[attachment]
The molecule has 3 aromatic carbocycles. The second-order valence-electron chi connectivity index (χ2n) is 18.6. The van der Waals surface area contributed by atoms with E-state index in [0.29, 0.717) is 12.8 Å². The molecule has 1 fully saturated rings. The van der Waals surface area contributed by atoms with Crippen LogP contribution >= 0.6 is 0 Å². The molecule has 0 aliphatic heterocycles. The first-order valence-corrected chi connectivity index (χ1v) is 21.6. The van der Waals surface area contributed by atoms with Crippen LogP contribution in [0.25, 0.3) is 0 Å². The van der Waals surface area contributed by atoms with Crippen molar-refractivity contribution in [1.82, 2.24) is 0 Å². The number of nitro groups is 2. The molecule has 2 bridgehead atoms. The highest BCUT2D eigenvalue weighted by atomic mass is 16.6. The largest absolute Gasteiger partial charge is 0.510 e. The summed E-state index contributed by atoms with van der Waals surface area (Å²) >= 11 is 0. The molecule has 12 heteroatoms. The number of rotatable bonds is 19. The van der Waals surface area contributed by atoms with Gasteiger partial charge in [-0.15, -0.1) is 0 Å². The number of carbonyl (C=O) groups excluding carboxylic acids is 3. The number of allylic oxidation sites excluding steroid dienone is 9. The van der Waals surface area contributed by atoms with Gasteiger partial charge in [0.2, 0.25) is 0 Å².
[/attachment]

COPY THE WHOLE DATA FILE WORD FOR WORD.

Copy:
The molecule has 3 aromatic carbocycles. The second-order valence-electron chi connectivity index (χ2n) is 18.6. The van der Waals surface area contributed by atoms with E-state index in [0.29, 0.717) is 12.8 Å². The molecule has 1 fully saturated rings. The van der Waals surface area contributed by atoms with Crippen LogP contribution >= 0.6 is 0 Å². The molecule has 0 aliphatic heterocycles. The first-order valence-corrected chi connectivity index (χ1v) is 21.6. The van der Waals surface area contributed by atoms with Crippen LogP contribution in [0.25, 0.3) is 0 Å². The van der Waals surface area contributed by atoms with Crippen molar-refractivity contribution in [1.82, 2.24) is 0 Å². The number of nitro groups is 2. The molecule has 2 bridgehead atoms. The highest BCUT2D eigenvalue weighted by atomic mass is 16.6. The largest absolute Gasteiger partial charge is 0.510 e. The summed E-state index contributed by atoms with van der Waals surface area (Å²) >= 11 is 0. The molecule has 12 heteroatoms. The number of rotatable bonds is 19. The van der Waals surface area contributed by atoms with Gasteiger partial charge in [-0.15, -0.1) is 0 Å². The number of carbonyl (C=O) groups excluding carboxylic acids is 3. The number of allylic oxidation sites excluding steroid dienone is 9. The van der Waals surface area contributed by atoms with Gasteiger partial charge in [0.2, 0.25) is 0 Å².